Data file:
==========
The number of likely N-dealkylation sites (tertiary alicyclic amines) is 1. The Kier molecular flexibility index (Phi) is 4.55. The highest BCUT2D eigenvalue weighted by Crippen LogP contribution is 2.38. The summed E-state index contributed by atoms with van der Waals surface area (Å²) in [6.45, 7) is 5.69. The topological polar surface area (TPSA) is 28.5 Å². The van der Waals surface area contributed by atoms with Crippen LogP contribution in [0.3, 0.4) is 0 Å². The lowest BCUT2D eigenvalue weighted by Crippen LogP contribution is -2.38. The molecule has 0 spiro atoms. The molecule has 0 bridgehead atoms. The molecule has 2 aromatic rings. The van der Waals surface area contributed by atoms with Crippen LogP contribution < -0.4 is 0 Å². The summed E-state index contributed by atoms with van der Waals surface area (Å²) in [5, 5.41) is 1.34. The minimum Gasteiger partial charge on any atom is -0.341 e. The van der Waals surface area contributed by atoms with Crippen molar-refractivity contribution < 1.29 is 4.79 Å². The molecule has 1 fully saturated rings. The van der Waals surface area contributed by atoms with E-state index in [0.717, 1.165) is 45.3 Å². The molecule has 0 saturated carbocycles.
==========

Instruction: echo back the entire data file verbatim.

The number of likely N-dealkylation sites (tertiary alicyclic amines) is 1. The Kier molecular flexibility index (Phi) is 4.55. The highest BCUT2D eigenvalue weighted by Crippen LogP contribution is 2.38. The summed E-state index contributed by atoms with van der Waals surface area (Å²) in [6.45, 7) is 5.69. The topological polar surface area (TPSA) is 28.5 Å². The van der Waals surface area contributed by atoms with Crippen LogP contribution in [0.3, 0.4) is 0 Å². The lowest BCUT2D eigenvalue weighted by Crippen LogP contribution is -2.38. The molecule has 0 spiro atoms. The molecule has 0 bridgehead atoms. The molecule has 2 aromatic rings. The van der Waals surface area contributed by atoms with Crippen LogP contribution < -0.4 is 0 Å². The summed E-state index contributed by atoms with van der Waals surface area (Å²) in [5, 5.41) is 1.34. The minimum Gasteiger partial charge on any atom is -0.341 e. The van der Waals surface area contributed by atoms with Crippen molar-refractivity contribution < 1.29 is 4.79 Å². The molecule has 1 fully saturated rings. The van der Waals surface area contributed by atoms with E-state index in [0.717, 1.165) is 45.3 Å². The molecule has 0 saturated carbocycles.